Connellsville Cultural Trust gets nonprofit status
The fledgling Connellsville Cultural Trust was approved as a 501(c)3 nonprofit Thursday by the Internal Revenue Service, allowing the organization to pursue publicly funded initiatives.
City residents Michael Edwards and Dan Cocks started the trust in 2006 as a way to renew the business and cultural climate in Connellsville. Edwards serves as president, and Cocks is vice president.
“Some of the grants we’ve applied for are coming through,” Edwards said, “and now we can receive them and get started on projects we’ve been planning.”
A 501(c)3 is a charitable corporation with the intention of providing a service to the community rather than making a profit. Incorporating a company makes it a legal entity, equally as responsible for its actions as a person.
Likely, the first project Edwards and Cocks pursue will be a $7,000 initiative funded by the Appalachian Regional Commission to place 16 poster-size vignettes at places of historical and cultural interest.
The grant, which came in the form of an earmark by U.S. Rep. John Murtha, was announced this past week.
One of the trust’s primary objectives is to administer the state’s Main Street Program, a plan that could bring upwards of $175,000 to the city for downtown improvements during the next five years.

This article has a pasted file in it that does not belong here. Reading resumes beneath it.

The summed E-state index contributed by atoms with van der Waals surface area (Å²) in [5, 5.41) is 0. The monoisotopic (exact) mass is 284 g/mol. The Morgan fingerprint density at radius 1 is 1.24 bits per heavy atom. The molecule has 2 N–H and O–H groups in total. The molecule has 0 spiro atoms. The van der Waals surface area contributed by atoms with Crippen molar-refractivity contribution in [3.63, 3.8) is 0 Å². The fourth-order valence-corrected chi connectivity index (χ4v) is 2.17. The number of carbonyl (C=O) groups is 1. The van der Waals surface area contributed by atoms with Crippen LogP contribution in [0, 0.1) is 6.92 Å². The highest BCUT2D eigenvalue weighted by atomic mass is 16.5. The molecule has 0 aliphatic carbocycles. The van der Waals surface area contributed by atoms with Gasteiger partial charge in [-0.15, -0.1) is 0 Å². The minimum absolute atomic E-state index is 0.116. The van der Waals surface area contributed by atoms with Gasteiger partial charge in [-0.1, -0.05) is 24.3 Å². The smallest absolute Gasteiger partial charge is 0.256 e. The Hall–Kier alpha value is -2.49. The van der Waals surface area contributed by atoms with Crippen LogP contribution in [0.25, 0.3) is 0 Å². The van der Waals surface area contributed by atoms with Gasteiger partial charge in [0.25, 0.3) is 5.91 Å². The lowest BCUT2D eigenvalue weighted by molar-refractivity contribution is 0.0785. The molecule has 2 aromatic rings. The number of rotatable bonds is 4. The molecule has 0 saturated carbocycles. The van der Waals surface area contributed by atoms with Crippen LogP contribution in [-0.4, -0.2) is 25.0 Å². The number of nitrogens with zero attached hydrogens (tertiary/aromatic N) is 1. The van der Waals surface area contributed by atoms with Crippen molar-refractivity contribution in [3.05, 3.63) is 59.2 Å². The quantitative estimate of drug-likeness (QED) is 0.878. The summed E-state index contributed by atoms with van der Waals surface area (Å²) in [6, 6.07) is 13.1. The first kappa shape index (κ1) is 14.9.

Suzanne Gagliardo, a coordinator with the Pennsylvania Downtown Center, said Connellsville is at an important stage in the economic development process.
“I’ve been here several times to explain the Main Street Program, but this is probably the most important time,” Gagliardo said. “This program will not work without volunteers from the community stepping forward.”
A gathering of about 20 people interested in serving on the board of directors and various committees for the Main Street Program were asked yesterday to bring more volunteers to the next meeting.
“You are looking to start this, go through the funding cycle and then sustain this,” Gagliardo said. “Economic development is not a five-year program. The work must go on.
“I’m fairly confident you will find a way to make the Main Street Program a part of the ongoing efforts of the Connellsville Cultural Trust.”
Preliminary work could take as long as three years, at which time the trust will submit its application.
The program is funded for five years and provides a total of $175,000. The city would receive $5,000 the first year; $50,000 the second, $45,000 the third, $40,000 the fourth; and $35,000 in the fifth.
The trust will be responsible for collecting a matching $90,000 in donations during the five-year term.
For more information, visit www.connellsvilleculturaltrust.org.